Six years ago, Bezalel Smotrich, then a young member of the Knesset in his first term, published his “Decisive Plan”, a sort of “endgame” for the Israeli-Palestinian conflict. According to the far-right parliamentarian, who is now Israel’s finance minister and responsible for control of the West Bank, the inherent contradiction between Jewish and Palestinian national aspirations does not allow for any form of compromise, reconciliation or partition. Instead of maintaining the illusion that a political agreement is possible, the issue must be resolved unilaterally once and for all.
The plan makes only a brief reference to Gaza, with Smotrich appearing content with Israel’s encirclement of the enclave as the ideal solution to what he calls the “demographic challenge” posed by the very existence of the Palestinians. When it comes to the West Bank, on the other hand, he calls for annexing it in its entirety.
In the latter territory, demographic concerns will be alleviated by offering the 3 million Palestinian residents a choice: renounce their national aspirations and continue to live on their land in a lower status, or emigrate abroad. If, on the contrary, they choose to take up arms against Israel, they will be identified as terrorists and the Israeli army will be responsible for “killing those who must be killed”. Asked during a meeting where he presented his plan to religious Zionist figures whether he also intended to kill families, women and children, Mr. Smotrich replied: “In war like at war “.
To the extent that it attracted public attention, the Decisive Plan has since its publication been seen as delusional and dangerous, even among leading political commentators in Israel. Yet an examination of current Israeli media and political discourse shows that when it comes to the ongoing army assault on Gaza, much of the public has completely internalized the logic of Smotrich’s plan.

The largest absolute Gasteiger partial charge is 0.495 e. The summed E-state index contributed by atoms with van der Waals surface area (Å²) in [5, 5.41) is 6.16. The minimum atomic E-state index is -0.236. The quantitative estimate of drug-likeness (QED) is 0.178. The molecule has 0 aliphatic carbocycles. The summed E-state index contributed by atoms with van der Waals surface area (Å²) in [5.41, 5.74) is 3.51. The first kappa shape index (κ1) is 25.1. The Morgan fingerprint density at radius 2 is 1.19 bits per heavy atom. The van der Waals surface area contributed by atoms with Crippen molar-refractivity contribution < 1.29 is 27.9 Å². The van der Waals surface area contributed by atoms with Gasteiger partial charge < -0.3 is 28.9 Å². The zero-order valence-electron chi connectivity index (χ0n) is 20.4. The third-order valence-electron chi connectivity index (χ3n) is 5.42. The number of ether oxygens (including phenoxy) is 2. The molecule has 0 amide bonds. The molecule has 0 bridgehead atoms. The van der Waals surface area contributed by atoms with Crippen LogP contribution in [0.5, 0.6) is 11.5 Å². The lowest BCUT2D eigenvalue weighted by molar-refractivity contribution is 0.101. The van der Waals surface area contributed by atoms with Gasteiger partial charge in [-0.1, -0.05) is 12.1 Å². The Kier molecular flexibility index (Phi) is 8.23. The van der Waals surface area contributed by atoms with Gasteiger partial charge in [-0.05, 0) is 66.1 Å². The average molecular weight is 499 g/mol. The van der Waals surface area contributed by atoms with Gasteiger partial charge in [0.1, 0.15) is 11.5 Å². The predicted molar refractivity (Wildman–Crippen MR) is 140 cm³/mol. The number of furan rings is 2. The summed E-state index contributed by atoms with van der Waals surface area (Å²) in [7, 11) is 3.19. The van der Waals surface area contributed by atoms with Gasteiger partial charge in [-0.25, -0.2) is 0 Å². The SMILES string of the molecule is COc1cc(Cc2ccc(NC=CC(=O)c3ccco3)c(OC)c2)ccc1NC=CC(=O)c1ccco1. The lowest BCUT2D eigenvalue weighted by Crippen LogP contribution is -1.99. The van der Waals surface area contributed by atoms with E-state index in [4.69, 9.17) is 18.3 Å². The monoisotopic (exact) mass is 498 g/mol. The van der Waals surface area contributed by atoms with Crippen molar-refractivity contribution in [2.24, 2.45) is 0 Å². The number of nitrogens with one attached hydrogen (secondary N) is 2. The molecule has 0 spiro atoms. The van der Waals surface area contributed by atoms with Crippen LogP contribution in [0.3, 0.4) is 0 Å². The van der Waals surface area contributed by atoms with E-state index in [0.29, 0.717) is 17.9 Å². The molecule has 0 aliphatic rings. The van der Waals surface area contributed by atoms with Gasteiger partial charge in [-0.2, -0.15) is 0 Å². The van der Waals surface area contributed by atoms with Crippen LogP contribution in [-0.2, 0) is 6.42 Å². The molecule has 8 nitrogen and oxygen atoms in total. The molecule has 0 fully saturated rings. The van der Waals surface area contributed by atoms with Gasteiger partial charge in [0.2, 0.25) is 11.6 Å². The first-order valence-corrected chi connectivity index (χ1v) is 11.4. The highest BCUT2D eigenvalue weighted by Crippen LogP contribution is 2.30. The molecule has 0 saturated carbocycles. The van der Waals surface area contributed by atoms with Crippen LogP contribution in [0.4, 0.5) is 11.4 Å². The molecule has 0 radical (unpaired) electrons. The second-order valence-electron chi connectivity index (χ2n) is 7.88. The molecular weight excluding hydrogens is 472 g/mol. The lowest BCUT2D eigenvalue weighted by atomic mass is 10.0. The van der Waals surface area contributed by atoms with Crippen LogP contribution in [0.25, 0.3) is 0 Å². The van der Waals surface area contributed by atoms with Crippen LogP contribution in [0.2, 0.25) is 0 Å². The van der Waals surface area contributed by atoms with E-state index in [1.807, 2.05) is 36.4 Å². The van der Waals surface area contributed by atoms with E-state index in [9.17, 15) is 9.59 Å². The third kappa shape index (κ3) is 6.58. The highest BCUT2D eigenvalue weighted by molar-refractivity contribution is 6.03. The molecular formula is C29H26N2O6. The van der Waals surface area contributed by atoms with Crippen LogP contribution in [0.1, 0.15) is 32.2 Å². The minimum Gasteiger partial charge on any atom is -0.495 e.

In fact, Israeli public opinion regarding Gaza, where Smotrich’s vision is being implemented with a ruthlessness that even he may not have anticipated, is today even more extreme than the text of the plan itself . This is because, in practice, Israel removes from the list of options the first possibility offered – an inferior, de-Palestinized existence – which, until October 7, was the option chosen by most Israelis.
Emigration or annihilation
The utter amazement at the brutal Hamas attack and the refusal to place it in the context of decades of oppression reflects an Israeli position that really questions why Palestinians have not clung to their prisoner status in Gaza, n have not thanked Israel for its generosity in allowing a few thousand people to work for a pittance on the land from which their families were expelled, nor have they brought flowers to their occupants.
Indeed, how many Israelis care about the situation in Gaza as long as Palestinians do not fire rockets or cross the fence into our communities? Who bothered to ask what “calm” looks like in the besieged enclave? For most Israeli Jews, the more than two million Palestinians in Gaza should have kept quiet and accepted starvation. But today, even this option is no longer satisfactory, which pushes Israelis to rally around a new ultimatum for Gaza: emigration or annihilation.
In current discourse, emigration is often presented as a humanitarian consideration, generously allowing Palestinian civilians to leave the zone of hostilities. In reality, almost three-quarters of Gaza’s population have been forcibly displaced since October 7, mainly from the north, and the Israeli army continues to bombard them in all parts of the enclave.